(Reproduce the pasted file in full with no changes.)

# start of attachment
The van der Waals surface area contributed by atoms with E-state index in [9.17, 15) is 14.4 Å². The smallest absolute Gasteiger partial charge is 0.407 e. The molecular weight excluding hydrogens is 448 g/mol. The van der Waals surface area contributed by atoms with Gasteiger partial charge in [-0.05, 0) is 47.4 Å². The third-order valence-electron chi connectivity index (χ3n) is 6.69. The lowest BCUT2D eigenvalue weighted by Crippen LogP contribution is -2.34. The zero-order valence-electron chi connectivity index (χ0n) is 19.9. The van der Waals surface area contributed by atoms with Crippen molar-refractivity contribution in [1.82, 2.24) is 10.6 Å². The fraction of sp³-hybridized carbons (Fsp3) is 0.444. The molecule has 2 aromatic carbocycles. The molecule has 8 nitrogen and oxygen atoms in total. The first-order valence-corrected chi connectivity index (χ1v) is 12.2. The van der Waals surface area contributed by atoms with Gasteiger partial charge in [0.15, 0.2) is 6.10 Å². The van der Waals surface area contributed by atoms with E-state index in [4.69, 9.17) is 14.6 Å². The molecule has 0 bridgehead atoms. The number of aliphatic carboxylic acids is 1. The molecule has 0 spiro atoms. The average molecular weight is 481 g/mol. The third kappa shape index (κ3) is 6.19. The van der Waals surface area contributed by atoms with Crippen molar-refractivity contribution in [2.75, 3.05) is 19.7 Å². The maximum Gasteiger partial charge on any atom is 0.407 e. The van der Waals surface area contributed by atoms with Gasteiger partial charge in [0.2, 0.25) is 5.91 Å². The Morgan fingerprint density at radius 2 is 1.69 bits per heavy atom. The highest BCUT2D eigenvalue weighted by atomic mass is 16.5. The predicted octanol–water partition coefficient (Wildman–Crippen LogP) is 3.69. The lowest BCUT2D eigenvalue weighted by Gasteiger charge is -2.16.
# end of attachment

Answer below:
The van der Waals surface area contributed by atoms with E-state index in [9.17, 15) is 14.4 Å². The smallest absolute Gasteiger partial charge is 0.407 e. The molecular weight excluding hydrogens is 448 g/mol. The van der Waals surface area contributed by atoms with Gasteiger partial charge in [-0.05, 0) is 47.4 Å². The third-order valence-electron chi connectivity index (χ3n) is 6.69. The lowest BCUT2D eigenvalue weighted by Crippen LogP contribution is -2.34. The zero-order valence-electron chi connectivity index (χ0n) is 19.9. The van der Waals surface area contributed by atoms with Crippen molar-refractivity contribution in [1.82, 2.24) is 10.6 Å². The fraction of sp³-hybridized carbons (Fsp3) is 0.444. The molecule has 2 aromatic carbocycles. The molecule has 8 nitrogen and oxygen atoms in total. The first-order valence-corrected chi connectivity index (χ1v) is 12.2. The van der Waals surface area contributed by atoms with Gasteiger partial charge in [0.15, 0.2) is 6.10 Å². The van der Waals surface area contributed by atoms with E-state index in [4.69, 9.17) is 14.6 Å². The molecule has 0 bridgehead atoms. The number of aliphatic carboxylic acids is 1. The molecule has 0 spiro atoms. The average molecular weight is 481 g/mol. The third kappa shape index (κ3) is 6.19. The van der Waals surface area contributed by atoms with Crippen molar-refractivity contribution in [2.75, 3.05) is 19.7 Å². The maximum Gasteiger partial charge on any atom is 0.407 e. The van der Waals surface area contributed by atoms with Gasteiger partial charge in [0.2, 0.25) is 5.91 Å². The Morgan fingerprint density at radius 2 is 1.69 bits per heavy atom. The highest BCUT2D eigenvalue weighted by atomic mass is 16.5. The predicted octanol–water partition coefficient (Wildman–Crippen LogP) is 3.69. The lowest BCUT2D eigenvalue weighted by Gasteiger charge is -2.16.